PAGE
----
ME and Ophelia

Saturday, October 23, 2004

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An early warning of environmental problems

On reading Jim Moore's post about amphibians in trouble, I remembered posting back in March re the puzzle over a three headed frog found in Somerset, England, UK, that had fused bodies and six legs.


According to a BBC report, the creature stunned a BBC wildlife expert - he said it could be an early warning of environmental problems.

Mike Dilger, from the BBC Natural History Unit, said: "I have never seen anything like this. "Frogs are primitive animals - so the occasional extra toe is not that unusual. But this is very unusual."

Here below is an excerpt from an in-depth report by Scientific American that explains frog deformities. Note the report is dated 2003.

Note, in the above BBC report on the three headed frog - dated March 2004 - Mike Dilger, from the BBC Natural History Unit, is quoted as saying: "I have never seen anything like this. "Frogs are primitive animals - so the occasional extra toe is not that unusual. But this is very unusual."

On googling further for deformed frogs, I was overwhelmed by information on deformed amphibians; reports confirming amphibians in dramatic decline , that up to 122 extinct since 1980 and a study is finding nearly one-third of species threatened with extinction. There are photos of recent here and here and many other pictures of many deformed frogs.

Although Mr Dilger may not be able to use a computer to search for reports, it's hard to believe that when one works in such a specialist field, one is not aware of an unprecedented eight-year investigation into the cause of a shocking increase in deformed amphibians.
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Are also taking a toll on other species

Jim Moore links to a Scientific American report "Amphibians Suffering Unprecedented Decline, Global Study Finds" dated October 15, 2005.

On reading the report, I googled for some more information and found an earlier Scientific American report "Explaining frog deformities" dated January 14, 2003. Here are some extracts:

" ... Since 1995, malformations have been reported in more than 60 species, including salamanders and toads, in 46 states. In some local populations 80 percent of the animals are afflicted. International reports show that this phenomenon extends beyond the U.S. Surprising numbers of deformed amphibians have been found in Asia, Europe and Australia as well. Worldwide, extra legs and missing legs are most common.

All stem in part from human activities such as habitat alteration. Chances are good that the factors affecting amphibians are also taking a toll on other species.

An eight-year investigation into the cause of a shocking increase in deformed amphibians has sorted out the roles of three prime suspects.

Current environmental trends suggest that human alteration of habitats is at fault. In human as well as wildlife populations, infectious diseases emerge or become more prevalent as features of the landscape change in ways that favor the proliferation of disease-causing organisms.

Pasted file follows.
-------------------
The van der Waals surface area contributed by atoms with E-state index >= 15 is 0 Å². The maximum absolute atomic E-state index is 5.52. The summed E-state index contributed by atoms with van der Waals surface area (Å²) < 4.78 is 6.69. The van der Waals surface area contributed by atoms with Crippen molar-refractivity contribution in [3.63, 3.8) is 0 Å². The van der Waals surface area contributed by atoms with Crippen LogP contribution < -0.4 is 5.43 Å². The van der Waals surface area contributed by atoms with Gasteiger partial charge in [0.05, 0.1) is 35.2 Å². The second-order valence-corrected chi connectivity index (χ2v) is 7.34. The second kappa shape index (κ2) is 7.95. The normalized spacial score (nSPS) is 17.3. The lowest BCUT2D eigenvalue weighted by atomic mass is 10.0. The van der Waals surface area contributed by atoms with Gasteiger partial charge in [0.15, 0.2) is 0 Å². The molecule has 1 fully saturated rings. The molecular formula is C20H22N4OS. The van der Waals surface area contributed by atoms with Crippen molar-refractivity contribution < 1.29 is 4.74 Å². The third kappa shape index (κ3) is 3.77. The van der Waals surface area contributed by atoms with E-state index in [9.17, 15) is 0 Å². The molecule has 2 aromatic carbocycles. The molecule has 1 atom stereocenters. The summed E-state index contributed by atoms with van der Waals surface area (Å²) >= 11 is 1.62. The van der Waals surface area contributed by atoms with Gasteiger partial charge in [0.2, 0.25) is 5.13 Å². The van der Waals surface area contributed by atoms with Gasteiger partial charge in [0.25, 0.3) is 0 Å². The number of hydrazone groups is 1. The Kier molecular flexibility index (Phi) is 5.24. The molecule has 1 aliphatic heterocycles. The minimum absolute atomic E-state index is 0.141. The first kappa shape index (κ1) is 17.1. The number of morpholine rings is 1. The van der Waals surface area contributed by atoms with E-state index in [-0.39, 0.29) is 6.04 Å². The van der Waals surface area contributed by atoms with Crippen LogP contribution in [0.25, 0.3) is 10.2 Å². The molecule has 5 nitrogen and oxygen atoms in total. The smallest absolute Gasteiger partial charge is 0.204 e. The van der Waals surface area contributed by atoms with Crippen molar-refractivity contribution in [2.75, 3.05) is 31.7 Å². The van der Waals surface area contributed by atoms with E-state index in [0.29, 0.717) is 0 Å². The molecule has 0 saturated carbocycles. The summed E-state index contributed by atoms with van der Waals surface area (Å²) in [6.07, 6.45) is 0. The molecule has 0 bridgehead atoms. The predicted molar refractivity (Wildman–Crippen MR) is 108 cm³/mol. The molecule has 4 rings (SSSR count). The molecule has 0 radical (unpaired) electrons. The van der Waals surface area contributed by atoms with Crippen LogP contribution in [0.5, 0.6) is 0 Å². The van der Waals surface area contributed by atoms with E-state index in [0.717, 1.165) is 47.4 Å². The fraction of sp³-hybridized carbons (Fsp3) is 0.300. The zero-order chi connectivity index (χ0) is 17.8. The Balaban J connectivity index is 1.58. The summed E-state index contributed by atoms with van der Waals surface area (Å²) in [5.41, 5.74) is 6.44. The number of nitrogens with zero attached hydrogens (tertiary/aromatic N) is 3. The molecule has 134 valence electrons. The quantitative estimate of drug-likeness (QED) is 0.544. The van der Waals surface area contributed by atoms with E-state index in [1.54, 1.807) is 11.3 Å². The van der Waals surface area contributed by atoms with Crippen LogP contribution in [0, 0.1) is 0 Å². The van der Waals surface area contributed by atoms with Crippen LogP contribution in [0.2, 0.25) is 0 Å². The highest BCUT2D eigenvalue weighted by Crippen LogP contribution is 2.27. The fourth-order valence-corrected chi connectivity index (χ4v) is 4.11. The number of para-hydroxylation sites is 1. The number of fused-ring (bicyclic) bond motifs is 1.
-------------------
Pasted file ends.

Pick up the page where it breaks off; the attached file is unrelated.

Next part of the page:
Reforestation of the northeastern U.S., for example, has led to the emergence of Lyme disease by encouraging the proliferation of white-tailed deer, which transport ticks that harbor the Lyme bacterium. On the other side of the Atlantic, the damming of African rivers has led to the spread of human blood flukes that depend on snails as a host and cause human schistosomiasis.

During the past several decades, alteration of habitats has also encouraged the expansion of such diseases as hantavirus, Ebola, West Nile virus, dengue fever and AIDS. ..."
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With a strange sense of timing

Recently here, I highlighted the plight of underwater creatures, whose lives were being ruined by man made noise on and beneath our seas. The noise is so great the creatures cannot hear each other speak or hear important signals that help them find their way through long stretches of water. Mammals's sonar signals are disrupted and seems to be the cause of whales beaching themselves and dying. Here is another clue that things are going horribly wrong on this planet.

A sunfish that washed up on a beach in New Zealand is a monster with a strange sense of timing, a marine expert says.

Photo: Nelson Mail [via Boing Boing]

Department of Conservation marine specialist said the most recent sunfish discovery was "a real oddity" because of the time of year.

The 3m sunfish was discovered at Taupata Creek near Puponga by passers-by on Sunday. DOC worker said she was driving past when she saw "a big lump" on the beach, which she initially thought to be a whale. "It looked fresh. It did not smell and it had not been pecked over."

A sunfish washed up on Farewell Spit at Christmas 2002, and another was washed up on Pakawau Beach about four years ago.

"The literature says they can be found in New Zealand's north-eastern waters in warm summers, and they can stray south of Cook Strait. But this is definitely not a warm summer, rather a cold spring."

Mr Baxter said sunfish could grow up to 3m long and weigh up to a tonne. After seeing a photograph of the sunfish, Mr Baxter estimated it was between 2m and 3m long.

# posted by Ingrid J. Jones @ 10/23/2004
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